The Commission's proposal contains detailed rules for the implementation of the Protocol's provisions. It is an integrated part of the EU legal framework on Biotechnology. It complements existing EU legislation on biotechnology, mainly in the field of exporter obligations and information sharing at international level. It will not entail any modification of the existing legal framework on GMOs, which has been proven consistent with the provisions of the Protocol.
The main elements of the proposal are:
As an Importer of GMOs, the Protocol allows the European Union to utilise existing EU legislation on the basis that it is consistent with the requirements of the Protocol, which has been proven to be the case after careful assessment. To this extend, this Proposal does not cover imports and intra-EU movements of GMOs as such, but only refers to the relevant EU legislation. The only exception concerns unintentional transboundary movements of GMOs, where the Protocol's rules for information apply.
The Cartagena Protocol
The Cartagena Protocol on Biosafety was adopted on 29 January 2000. It is a supplementary agreement to the United Nation Convention on Biological Diversity. The overall objective of the Biosafety Protocol is to contribute to ensuring an adequate level of protection in the field of safe transfer, handling and use of genetically modified organisms (GMOs) resulting from modern biotechnology that may have adverse effects on the biological diversity, taking also into account risks to human health, and specifically focussing on so-called 'transboundary movements', i.e. movements across national boundaries.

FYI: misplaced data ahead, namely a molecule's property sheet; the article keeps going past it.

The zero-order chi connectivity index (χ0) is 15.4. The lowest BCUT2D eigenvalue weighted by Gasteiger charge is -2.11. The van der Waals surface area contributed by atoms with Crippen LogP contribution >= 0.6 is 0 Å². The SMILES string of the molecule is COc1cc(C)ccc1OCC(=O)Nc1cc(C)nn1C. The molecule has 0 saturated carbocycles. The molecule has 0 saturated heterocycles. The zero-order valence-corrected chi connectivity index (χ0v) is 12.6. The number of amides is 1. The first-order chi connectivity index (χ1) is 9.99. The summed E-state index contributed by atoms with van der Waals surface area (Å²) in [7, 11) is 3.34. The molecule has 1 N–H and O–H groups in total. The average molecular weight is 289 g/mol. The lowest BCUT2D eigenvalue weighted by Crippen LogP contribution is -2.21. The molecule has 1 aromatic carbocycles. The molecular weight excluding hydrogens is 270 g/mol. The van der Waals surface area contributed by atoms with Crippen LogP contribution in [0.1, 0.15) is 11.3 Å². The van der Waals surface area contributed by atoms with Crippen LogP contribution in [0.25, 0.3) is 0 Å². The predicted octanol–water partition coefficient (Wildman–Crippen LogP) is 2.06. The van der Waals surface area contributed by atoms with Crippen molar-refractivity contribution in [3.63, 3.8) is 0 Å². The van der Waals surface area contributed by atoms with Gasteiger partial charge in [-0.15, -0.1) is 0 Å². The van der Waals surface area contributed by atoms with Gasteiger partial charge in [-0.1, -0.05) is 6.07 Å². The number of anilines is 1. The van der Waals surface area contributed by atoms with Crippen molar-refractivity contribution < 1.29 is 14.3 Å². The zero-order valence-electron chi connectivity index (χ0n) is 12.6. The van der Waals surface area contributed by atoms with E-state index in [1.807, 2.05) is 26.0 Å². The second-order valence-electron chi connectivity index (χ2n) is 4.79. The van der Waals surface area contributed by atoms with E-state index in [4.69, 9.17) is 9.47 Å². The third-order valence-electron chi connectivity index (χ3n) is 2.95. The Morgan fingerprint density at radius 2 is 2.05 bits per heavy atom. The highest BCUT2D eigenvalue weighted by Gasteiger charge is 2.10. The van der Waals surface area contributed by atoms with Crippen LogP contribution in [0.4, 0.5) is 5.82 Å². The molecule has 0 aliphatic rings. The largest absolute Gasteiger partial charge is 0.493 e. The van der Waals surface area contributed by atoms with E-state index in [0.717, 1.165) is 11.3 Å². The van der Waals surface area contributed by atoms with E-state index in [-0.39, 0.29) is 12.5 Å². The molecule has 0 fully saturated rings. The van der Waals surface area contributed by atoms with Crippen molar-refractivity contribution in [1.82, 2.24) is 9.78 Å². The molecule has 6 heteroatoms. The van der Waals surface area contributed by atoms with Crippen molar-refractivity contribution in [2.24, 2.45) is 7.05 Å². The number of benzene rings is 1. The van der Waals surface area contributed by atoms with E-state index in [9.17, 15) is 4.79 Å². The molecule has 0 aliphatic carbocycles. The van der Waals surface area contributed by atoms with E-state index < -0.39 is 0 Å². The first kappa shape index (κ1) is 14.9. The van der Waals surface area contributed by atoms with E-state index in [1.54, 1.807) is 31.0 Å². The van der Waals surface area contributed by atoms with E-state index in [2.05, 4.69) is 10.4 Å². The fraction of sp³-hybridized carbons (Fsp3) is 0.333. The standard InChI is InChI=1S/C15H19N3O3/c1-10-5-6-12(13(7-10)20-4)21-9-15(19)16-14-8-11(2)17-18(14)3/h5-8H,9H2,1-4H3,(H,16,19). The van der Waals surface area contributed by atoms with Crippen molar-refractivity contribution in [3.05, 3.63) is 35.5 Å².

The Biosafety Protocol has been signed by 107 parties and so far been ratified by 11 (50 ratifications are needed for the Protocol to enter into force). The EU and its Member States signed up to the Protocol on 24 May 2000. The Protocol is based on the precautionary approach and it establishes an information procedure to ensure that countries are provided with the information necessary to make informed decisions before agreeing to the import of GMOs into their territory.
Countries participating in the Biosafety Protocol have the right to submit imports of GMOs intended for deliberate release into their environment to an authorisation procedure based on a notification, prior to a first transboundary movement, and a scientific risk assessment. Exports of such GMOs can only take place after a green light ('advanced informed agreement' or AIA) from the importing country. In addition, the Protocol establishes a system of information exchange about GMOs intended for use as food, feed or processing, as well as a very broad range of relevant information on GMOs (national legislation, national decisions on the use of GMOs…). It establishes a Biosafety Clearing-House to facilitate the exchange of information on living modified organisms and to assist countries in the implementation of the Protocol. The Protocol is of particular benefit to developing countries, since it gives them the necessary information and the power to decide which GMOs they want to receive.